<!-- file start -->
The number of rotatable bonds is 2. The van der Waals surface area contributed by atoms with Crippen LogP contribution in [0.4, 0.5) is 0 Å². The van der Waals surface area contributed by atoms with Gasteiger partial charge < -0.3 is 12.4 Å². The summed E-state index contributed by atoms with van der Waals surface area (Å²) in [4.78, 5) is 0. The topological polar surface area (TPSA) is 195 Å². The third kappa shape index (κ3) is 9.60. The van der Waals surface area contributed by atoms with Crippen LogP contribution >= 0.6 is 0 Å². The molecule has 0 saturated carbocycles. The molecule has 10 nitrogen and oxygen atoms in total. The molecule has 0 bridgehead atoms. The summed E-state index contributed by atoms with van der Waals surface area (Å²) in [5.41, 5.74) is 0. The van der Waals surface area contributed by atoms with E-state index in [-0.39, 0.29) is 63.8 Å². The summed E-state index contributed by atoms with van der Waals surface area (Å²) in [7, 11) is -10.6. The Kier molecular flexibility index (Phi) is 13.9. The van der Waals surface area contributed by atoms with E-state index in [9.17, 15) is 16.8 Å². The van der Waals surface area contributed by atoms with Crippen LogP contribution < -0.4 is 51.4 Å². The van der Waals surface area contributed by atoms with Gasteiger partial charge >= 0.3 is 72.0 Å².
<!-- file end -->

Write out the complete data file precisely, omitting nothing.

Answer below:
The number of rotatable bonds is 2. The van der Waals surface area contributed by atoms with Crippen LogP contribution in [0.4, 0.5) is 0 Å². The van der Waals surface area contributed by atoms with Gasteiger partial charge < -0.3 is 12.4 Å². The summed E-state index contributed by atoms with van der Waals surface area (Å²) in [4.78, 5) is 0. The topological polar surface area (TPSA) is 195 Å². The third kappa shape index (κ3) is 9.60. The van der Waals surface area contributed by atoms with Crippen LogP contribution >= 0.6 is 0 Å². The molecule has 0 saturated carbocycles. The molecule has 10 nitrogen and oxygen atoms in total. The molecule has 0 bridgehead atoms. The summed E-state index contributed by atoms with van der Waals surface area (Å²) in [5.41, 5.74) is 0. The van der Waals surface area contributed by atoms with E-state index in [-0.39, 0.29) is 63.8 Å². The summed E-state index contributed by atoms with van der Waals surface area (Å²) in [7, 11) is -10.6. The Kier molecular flexibility index (Phi) is 13.9. The van der Waals surface area contributed by atoms with E-state index in [9.17, 15) is 16.8 Å². The van der Waals surface area contributed by atoms with Crippen LogP contribution < -0.4 is 51.4 Å². The van der Waals surface area contributed by atoms with Gasteiger partial charge >= 0.3 is 72.0 Å².